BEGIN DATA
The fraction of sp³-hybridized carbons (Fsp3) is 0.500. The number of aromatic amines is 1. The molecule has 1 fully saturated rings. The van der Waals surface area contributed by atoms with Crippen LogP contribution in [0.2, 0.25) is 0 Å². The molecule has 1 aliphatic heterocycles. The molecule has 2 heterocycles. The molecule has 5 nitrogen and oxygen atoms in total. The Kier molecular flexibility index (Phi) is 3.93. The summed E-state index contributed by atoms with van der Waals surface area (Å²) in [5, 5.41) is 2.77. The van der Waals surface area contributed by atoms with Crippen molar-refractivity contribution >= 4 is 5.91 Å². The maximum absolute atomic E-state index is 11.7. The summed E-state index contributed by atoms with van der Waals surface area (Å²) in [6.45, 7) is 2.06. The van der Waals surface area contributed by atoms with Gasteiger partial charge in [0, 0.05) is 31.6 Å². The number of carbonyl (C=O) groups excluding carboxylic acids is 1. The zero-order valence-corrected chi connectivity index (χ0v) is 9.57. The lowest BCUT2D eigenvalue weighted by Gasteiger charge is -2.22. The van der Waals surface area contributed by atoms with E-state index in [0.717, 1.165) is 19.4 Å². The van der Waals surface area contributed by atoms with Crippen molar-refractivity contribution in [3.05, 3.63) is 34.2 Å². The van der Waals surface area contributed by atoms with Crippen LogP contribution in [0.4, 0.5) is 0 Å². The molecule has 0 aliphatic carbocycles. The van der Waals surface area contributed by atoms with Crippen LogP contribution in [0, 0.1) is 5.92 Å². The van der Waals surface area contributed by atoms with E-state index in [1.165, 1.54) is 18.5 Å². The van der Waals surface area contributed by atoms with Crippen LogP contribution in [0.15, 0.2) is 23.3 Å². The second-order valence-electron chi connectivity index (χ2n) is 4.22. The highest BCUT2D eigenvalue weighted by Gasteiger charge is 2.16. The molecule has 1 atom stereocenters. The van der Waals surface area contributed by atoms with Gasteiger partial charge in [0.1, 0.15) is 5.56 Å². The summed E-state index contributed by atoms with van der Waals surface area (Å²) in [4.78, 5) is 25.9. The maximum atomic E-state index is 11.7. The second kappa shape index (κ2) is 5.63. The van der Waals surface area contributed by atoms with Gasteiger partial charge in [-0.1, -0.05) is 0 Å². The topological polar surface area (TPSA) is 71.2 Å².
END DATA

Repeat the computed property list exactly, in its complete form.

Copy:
The fraction of sp³-hybridized carbons (Fsp3) is 0.500. The number of aromatic amines is 1. The molecule has 1 fully saturated rings. The van der Waals surface area contributed by atoms with Crippen LogP contribution in [0.2, 0.25) is 0 Å². The molecule has 1 aliphatic heterocycles. The molecule has 2 heterocycles. The molecule has 5 nitrogen and oxygen atoms in total. The Kier molecular flexibility index (Phi) is 3.93. The summed E-state index contributed by atoms with van der Waals surface area (Å²) in [5, 5.41) is 2.77. The van der Waals surface area contributed by atoms with Crippen molar-refractivity contribution >= 4 is 5.91 Å². The maximum absolute atomic E-state index is 11.7. The summed E-state index contributed by atoms with van der Waals surface area (Å²) in [6.45, 7) is 2.06. The van der Waals surface area contributed by atoms with Gasteiger partial charge in [0, 0.05) is 31.6 Å². The number of carbonyl (C=O) groups excluding carboxylic acids is 1. The zero-order valence-corrected chi connectivity index (χ0v) is 9.57. The lowest BCUT2D eigenvalue weighted by Gasteiger charge is -2.22. The van der Waals surface area contributed by atoms with E-state index in [0.717, 1.165) is 19.4 Å². The van der Waals surface area contributed by atoms with Crippen molar-refractivity contribution in [3.05, 3.63) is 34.2 Å². The van der Waals surface area contributed by atoms with Crippen LogP contribution in [0.4, 0.5) is 0 Å². The molecule has 0 aliphatic carbocycles. The van der Waals surface area contributed by atoms with Crippen LogP contribution in [0, 0.1) is 5.92 Å². The van der Waals surface area contributed by atoms with E-state index in [1.165, 1.54) is 18.5 Å². The van der Waals surface area contributed by atoms with Crippen LogP contribution in [0.15, 0.2) is 23.3 Å². The second-order valence-electron chi connectivity index (χ2n) is 4.22. The highest BCUT2D eigenvalue weighted by Gasteiger charge is 2.16. The molecule has 1 atom stereocenters. The van der Waals surface area contributed by atoms with Gasteiger partial charge in [0.1, 0.15) is 5.56 Å². The summed E-state index contributed by atoms with van der Waals surface area (Å²) in [4.78, 5) is 25.9. The maximum atomic E-state index is 11.7. The second kappa shape index (κ2) is 5.63. The van der Waals surface area contributed by atoms with Gasteiger partial charge in [-0.1, -0.05) is 0 Å². The topological polar surface area (TPSA) is 71.2 Å².